What, however, is most distressing are news reports of attacks on health workers, refusal to let them reside amongst us, targeting them even when they die in the line of duty by refusing to have them cremated in particular areas. This led to the President acting on the advice of the Union Cabinet to exercise extraordinary powers under Article 123 of the Constitution to promulgate an ordinance on 22 April 2020 to amend The Epidemic Diseases Act, 1897 which imposes harsh fines and punishment for targeting and attacks on health workers. The official press release of the Press Information Bureau sets out the necessity of the ordinance in the following words:
“….However, Covid-19 outbreak has posed a unique situation where harassment of the healthcare workforce and others working to contain the spread of the disease has been taking place at all fronts, in various places including even cremation grounds. The existing state laws do not have such a wide sweep and ambit. They generally do not cover harassment at home and workplace and are focused more on physical violence only. The penal provisions contained in these laws are not stringent enough to deter mischief mongering….
…..The health workforce are our frontline soldiers in battling the spread of Covid-19. They put their own lives at risk in order to ensure safety of others. They deserve our highest respect and encouragement at this moment rather than being harassed or being subjected to violence. It is hoped that this Ordinance will have the impact of infusing confidence in the community of healthcare service personnel so that they can continue to contribute to serving mankind through their noble professions in the extremely difficult circumstances being witnessed during the current Covid-19 outbreak….”
It should shock each one of us to the core of our being, that faced with a pandemic, each one of us has failed India. We have let things come to such a pass that the Central Government has had to resort to an Ordinance with the avowed object of protecting our foot-soldiers in this unequal fight. Instead of citizens zealously protecting each one of these health workers and ensuring their wellbeing and safety we are targeting them at all possible levels. Citizens of this great country must remember the wise words of Cicero (106 B.C.-43 B.C) - “In nothing do men more nearly approach the gods than in giving health to men."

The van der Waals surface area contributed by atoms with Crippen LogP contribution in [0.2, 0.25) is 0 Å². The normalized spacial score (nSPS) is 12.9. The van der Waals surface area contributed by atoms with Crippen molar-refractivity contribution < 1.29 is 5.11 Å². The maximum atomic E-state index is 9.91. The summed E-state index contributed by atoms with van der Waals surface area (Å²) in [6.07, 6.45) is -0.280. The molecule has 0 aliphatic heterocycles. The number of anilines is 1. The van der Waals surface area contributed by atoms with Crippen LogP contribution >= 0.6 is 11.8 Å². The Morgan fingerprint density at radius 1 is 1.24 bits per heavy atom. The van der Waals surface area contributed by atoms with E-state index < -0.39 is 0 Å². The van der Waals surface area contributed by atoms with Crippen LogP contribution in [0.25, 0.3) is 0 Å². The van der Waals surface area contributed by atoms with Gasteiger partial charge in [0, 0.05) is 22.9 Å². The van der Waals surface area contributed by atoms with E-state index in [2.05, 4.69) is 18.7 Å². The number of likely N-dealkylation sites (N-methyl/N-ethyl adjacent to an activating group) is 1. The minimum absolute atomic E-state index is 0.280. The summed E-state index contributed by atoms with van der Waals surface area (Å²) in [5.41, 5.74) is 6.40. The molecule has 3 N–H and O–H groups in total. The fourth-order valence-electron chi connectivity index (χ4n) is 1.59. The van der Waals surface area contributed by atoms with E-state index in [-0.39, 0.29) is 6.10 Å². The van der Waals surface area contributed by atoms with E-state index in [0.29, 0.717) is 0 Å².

It is time we cease to expect everything from the Government and take responsibility for the country by taking responsibility for our actions. Whatever be our political leanings and differences, during a national health emergency each one of us has to support the other fully. It is only then that the idea of India shall survive intact as it has done for centuries.
Let us ponder over how to redeem William James “Will” Durant the American Philosopher’s description of India “It is true that even across the Himalayan barrier India has sent to us such unquestionable gifts as grammar and logic, philosophy and fables, hypnotism and chess, and above all our numerals and our decimal system. But these are not the essence of her spirit; they are trifles compared to what we may learn from her in the future.” This is the time for us individually to take care of the collective and make India the beacon of light that the world is desperately searching for.
Author of this article, Abhinav Mukerji is an Advocate-on-Record practising before the Supreme Court of India and is the Additional Advocate General in the Supreme Court for the State of Himachal Pradesh.
(The views and opinions expressed within the article are the personal opinions of the author. The facts, analysis, assumptions and perspective appearing do not reflect the views of Republic TV/ Republic World/ ARG Outlier Media Pvt. Ltd.)